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Malick Sidibé, Always

The late Malick Sidibé was a 'philosopher of happiness' writes Emmanuel Iduma

Group photo from Invisible Borders' visit with Malick Sidibé in 2014. Photo courtesy of Invisible Borders.

There is the man, and there is work by the man. Both facts occasionally coincide. In my case, it was during the 2014 Invisible Borders road trip when I met Malick Sidibé with other African artists. I saw him in his seventy-eighth year, when his eyesight had almost failed completely. I saw him in the house where his old cameras and negatives were housed.


I wrote about that encounter. When I learned of his death, I returned to my essay immediately as a matter of urgent consolation. The first thing I wanted to do was remember him as the man I saw two years before his death. Like his photographs of parties, I dare anyone to disprove that certain emotions cannot be compressed into an instant. For me, the sentiment is homage. I met him for an hour or less. I met him in a group. I met him while I listened. That is enough. My memory of his presence is on repeat.

Listening to Malick Sidibé. Photo courtesy of Invisible Borders

A friend sent me a text. “I’m so sad about Malick Sidibé.” I felt that sadness too, a sorrow usually reserved for a death in the family. As my feelings alternated between gratitude and loss, I recalled that Jack Shainman Gallery was exhibiting his lesser-known work. I changed my day’s plans and hurried to see it.

There hadn’t been anytime I considered life as hurried in relation to his images. Pleasure always seemed in continuum. For instance, in the images of couples dancing in the Surprise Party series. Now, in his bodily absence, I saw that time, glimpsed from a certain state of mind, passes quickly. You see the fizzling joy of youth. You see the promise of the post-independence ‘60s return, in your gaze, undelivered. You see women and the men who desire them, or men and the women who desire them. You see motorcycles, hats, bracelets, sunglasses, starched boubous—all the ephemera that make you momentarily content.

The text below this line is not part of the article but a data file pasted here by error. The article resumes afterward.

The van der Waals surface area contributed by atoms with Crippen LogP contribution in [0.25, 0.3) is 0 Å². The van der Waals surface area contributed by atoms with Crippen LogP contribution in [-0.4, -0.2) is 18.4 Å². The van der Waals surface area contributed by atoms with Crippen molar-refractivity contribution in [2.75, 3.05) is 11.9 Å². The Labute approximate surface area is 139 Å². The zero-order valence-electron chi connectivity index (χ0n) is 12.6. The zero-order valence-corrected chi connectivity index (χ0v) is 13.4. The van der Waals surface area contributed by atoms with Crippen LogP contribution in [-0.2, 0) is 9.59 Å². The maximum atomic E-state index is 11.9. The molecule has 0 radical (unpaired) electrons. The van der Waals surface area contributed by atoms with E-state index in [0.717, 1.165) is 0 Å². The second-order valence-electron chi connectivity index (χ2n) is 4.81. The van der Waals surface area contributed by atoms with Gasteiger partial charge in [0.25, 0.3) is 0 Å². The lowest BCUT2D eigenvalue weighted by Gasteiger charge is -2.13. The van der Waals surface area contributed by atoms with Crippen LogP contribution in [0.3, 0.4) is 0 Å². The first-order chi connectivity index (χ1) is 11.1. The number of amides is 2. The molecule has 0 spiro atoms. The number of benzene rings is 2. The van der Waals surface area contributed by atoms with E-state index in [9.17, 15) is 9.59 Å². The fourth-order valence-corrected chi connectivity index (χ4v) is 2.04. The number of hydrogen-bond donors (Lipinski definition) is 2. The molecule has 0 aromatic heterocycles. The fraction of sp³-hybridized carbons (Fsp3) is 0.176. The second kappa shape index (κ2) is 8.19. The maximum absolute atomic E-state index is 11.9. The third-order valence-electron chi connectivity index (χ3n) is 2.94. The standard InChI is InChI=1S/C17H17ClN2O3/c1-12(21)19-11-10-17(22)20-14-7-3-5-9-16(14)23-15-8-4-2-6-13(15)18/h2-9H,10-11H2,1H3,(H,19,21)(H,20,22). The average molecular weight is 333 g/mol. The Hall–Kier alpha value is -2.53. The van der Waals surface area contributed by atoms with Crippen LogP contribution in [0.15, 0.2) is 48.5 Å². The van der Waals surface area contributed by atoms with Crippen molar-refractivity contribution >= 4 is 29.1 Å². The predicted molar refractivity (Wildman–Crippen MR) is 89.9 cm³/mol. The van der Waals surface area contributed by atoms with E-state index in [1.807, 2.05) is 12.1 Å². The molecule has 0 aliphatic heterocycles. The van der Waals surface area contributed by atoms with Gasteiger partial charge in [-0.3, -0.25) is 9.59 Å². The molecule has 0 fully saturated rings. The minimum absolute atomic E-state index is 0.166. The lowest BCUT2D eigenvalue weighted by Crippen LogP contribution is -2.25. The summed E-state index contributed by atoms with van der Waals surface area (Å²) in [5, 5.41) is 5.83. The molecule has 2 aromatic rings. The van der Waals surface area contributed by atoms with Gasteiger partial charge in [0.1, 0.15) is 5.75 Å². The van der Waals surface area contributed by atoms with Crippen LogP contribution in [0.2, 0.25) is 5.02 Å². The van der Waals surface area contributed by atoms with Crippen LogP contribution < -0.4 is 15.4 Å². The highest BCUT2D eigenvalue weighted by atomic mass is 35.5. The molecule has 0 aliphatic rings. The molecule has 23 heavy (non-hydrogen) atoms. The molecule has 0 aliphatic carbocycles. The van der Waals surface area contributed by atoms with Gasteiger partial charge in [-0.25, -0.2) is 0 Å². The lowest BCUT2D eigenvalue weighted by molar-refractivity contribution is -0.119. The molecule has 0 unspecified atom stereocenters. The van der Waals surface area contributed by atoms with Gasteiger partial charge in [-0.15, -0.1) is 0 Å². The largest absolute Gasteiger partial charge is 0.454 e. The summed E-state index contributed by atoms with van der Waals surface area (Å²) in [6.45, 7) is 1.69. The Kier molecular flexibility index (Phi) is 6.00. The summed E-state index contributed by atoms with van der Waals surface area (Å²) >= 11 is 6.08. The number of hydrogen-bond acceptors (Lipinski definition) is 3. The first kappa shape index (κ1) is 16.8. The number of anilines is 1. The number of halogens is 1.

Susan Vogel’s Malick Sidibé: Portrait of the Artist as a Portraitist (2006), produced in association with the Musée National du Mali, opens with Sidibé saying, “Without this work, what would I have done?” His statement contains many worlds. Such as a world of those like me who knew him after his work was done. Later in the film, he says, “Man has a desire to remain eternal on earth—how?” Since he was a photographer, there is a clear relationship his work has with infinite time. In its very essence a photograph is a generous record that outlives its maker. Now and always Malick Sidibé pitches forward.

I spent the day after seeing the exhibition browsing tribute photographs on Facebook. There were mostly photographs Sidibé had taken, the ones that made him famous. There was also several from his funeral: the crowd at his home, his body wrapped in a multi-colored shroud, placed on a stretcher, clerics and family members praying for his soul, men discussing logistics, a somber crowd sitting and waiting.

There was also a 2007 photograph uploaded by the Kenyan photographer Mimi Cherono Ng’ok, a tribute to the photographer’s toolkit: it depicted four rows of old cameras, mainly medium formats, taken by Ng’ok in Sidibé’s studio. All the tributes I read culminated in that. You needed no further evidence of his willingness to go afield, to tinker with monochromatic form, to experiment with light.

The Cameras of Malick Sidibé by Mimi Cherono Ng'ok (2007)Malick Sidibé's toolkit, 2007. Photo by Mimi Cherono Ng'ok

Writing this with the knowledge of his death, offering an encomium in a sea of many, I wonder about the fact that his photographs leave little room for anything else—except the recognition of a master photographer deserving praise. I do not mean his work is without difficulty. When I look, for instance, at the latter photographs of women with their back to the camera, in the series Vue de Dos, I am fascinated by a kind of reverse Olympia, by women who will not comply with a frontal gaze. So, then, I praise how Sidibé approached truth in and out of the studio. Truth was something social; truth was something wrestling with modernity.